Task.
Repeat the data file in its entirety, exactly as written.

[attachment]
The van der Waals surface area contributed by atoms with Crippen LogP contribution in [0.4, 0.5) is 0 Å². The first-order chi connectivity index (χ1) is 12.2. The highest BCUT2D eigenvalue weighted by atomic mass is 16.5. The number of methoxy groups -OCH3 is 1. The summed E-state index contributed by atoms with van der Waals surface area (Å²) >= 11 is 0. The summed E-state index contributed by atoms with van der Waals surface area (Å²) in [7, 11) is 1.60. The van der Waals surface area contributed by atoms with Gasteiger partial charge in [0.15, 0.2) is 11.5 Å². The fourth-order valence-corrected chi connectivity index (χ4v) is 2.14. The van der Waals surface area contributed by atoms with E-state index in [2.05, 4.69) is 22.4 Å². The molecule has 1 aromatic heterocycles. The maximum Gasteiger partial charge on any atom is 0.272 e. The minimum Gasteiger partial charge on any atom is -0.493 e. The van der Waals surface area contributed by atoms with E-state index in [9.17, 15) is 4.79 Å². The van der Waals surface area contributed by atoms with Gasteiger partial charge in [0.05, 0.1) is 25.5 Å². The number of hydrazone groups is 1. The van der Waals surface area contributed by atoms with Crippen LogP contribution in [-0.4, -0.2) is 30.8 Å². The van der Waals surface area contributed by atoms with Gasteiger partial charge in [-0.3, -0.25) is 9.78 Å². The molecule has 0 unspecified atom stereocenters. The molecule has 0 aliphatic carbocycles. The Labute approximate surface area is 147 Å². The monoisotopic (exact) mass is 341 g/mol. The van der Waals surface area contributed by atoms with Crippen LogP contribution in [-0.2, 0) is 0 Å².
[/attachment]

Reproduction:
The van der Waals surface area contributed by atoms with Crippen LogP contribution in [0.4, 0.5) is 0 Å². The first-order chi connectivity index (χ1) is 12.2. The highest BCUT2D eigenvalue weighted by atomic mass is 16.5. The number of methoxy groups -OCH3 is 1. The summed E-state index contributed by atoms with van der Waals surface area (Å²) >= 11 is 0. The summed E-state index contributed by atoms with van der Waals surface area (Å²) in [7, 11) is 1.60. The van der Waals surface area contributed by atoms with Gasteiger partial charge in [0.15, 0.2) is 11.5 Å². The fourth-order valence-corrected chi connectivity index (χ4v) is 2.14. The van der Waals surface area contributed by atoms with E-state index in [2.05, 4.69) is 22.4 Å². The molecule has 1 aromatic heterocycles. The maximum Gasteiger partial charge on any atom is 0.272 e. The minimum Gasteiger partial charge on any atom is -0.493 e. The van der Waals surface area contributed by atoms with E-state index in [9.17, 15) is 4.79 Å². The van der Waals surface area contributed by atoms with Gasteiger partial charge in [0.05, 0.1) is 25.5 Å². The number of hydrazone groups is 1. The van der Waals surface area contributed by atoms with Crippen LogP contribution in [-0.4, -0.2) is 30.8 Å². The van der Waals surface area contributed by atoms with Gasteiger partial charge in [-0.3, -0.25) is 9.78 Å². The molecule has 0 unspecified atom stereocenters. The molecule has 0 aliphatic carbocycles. The Labute approximate surface area is 147 Å². The monoisotopic (exact) mass is 341 g/mol. The van der Waals surface area contributed by atoms with Crippen LogP contribution in [-0.2, 0) is 0 Å².